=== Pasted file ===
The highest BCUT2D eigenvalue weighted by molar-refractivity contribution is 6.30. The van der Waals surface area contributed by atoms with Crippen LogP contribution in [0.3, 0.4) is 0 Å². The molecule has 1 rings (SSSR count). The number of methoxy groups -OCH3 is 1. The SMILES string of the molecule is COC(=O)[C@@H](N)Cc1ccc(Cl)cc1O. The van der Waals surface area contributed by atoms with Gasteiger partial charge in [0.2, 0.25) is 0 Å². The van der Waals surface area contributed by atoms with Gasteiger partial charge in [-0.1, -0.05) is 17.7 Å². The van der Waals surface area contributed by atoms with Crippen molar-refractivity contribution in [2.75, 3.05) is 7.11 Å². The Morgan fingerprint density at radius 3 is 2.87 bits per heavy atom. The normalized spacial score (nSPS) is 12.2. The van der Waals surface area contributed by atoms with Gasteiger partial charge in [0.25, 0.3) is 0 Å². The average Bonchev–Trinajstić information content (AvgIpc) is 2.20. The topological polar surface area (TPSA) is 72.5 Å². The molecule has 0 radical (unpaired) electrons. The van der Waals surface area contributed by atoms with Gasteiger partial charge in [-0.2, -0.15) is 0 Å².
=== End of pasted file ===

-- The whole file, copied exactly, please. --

The highest BCUT2D eigenvalue weighted by molar-refractivity contribution is 6.30. The van der Waals surface area contributed by atoms with Crippen LogP contribution in [0.3, 0.4) is 0 Å². The molecule has 1 rings (SSSR count). The number of methoxy groups -OCH3 is 1. The SMILES string of the molecule is COC(=O)[C@@H](N)Cc1ccc(Cl)cc1O. The van der Waals surface area contributed by atoms with Gasteiger partial charge in [0.2, 0.25) is 0 Å². The van der Waals surface area contributed by atoms with Gasteiger partial charge in [-0.1, -0.05) is 17.7 Å². The van der Waals surface area contributed by atoms with Crippen molar-refractivity contribution in [2.75, 3.05) is 7.11 Å². The Morgan fingerprint density at radius 3 is 2.87 bits per heavy atom. The normalized spacial score (nSPS) is 12.2. The van der Waals surface area contributed by atoms with Gasteiger partial charge in [0.25, 0.3) is 0 Å². The average Bonchev–Trinajstić information content (AvgIpc) is 2.20. The topological polar surface area (TPSA) is 72.5 Å². The molecule has 0 radical (unpaired) electrons. The van der Waals surface area contributed by atoms with Gasteiger partial charge in [-0.2, -0.15) is 0 Å².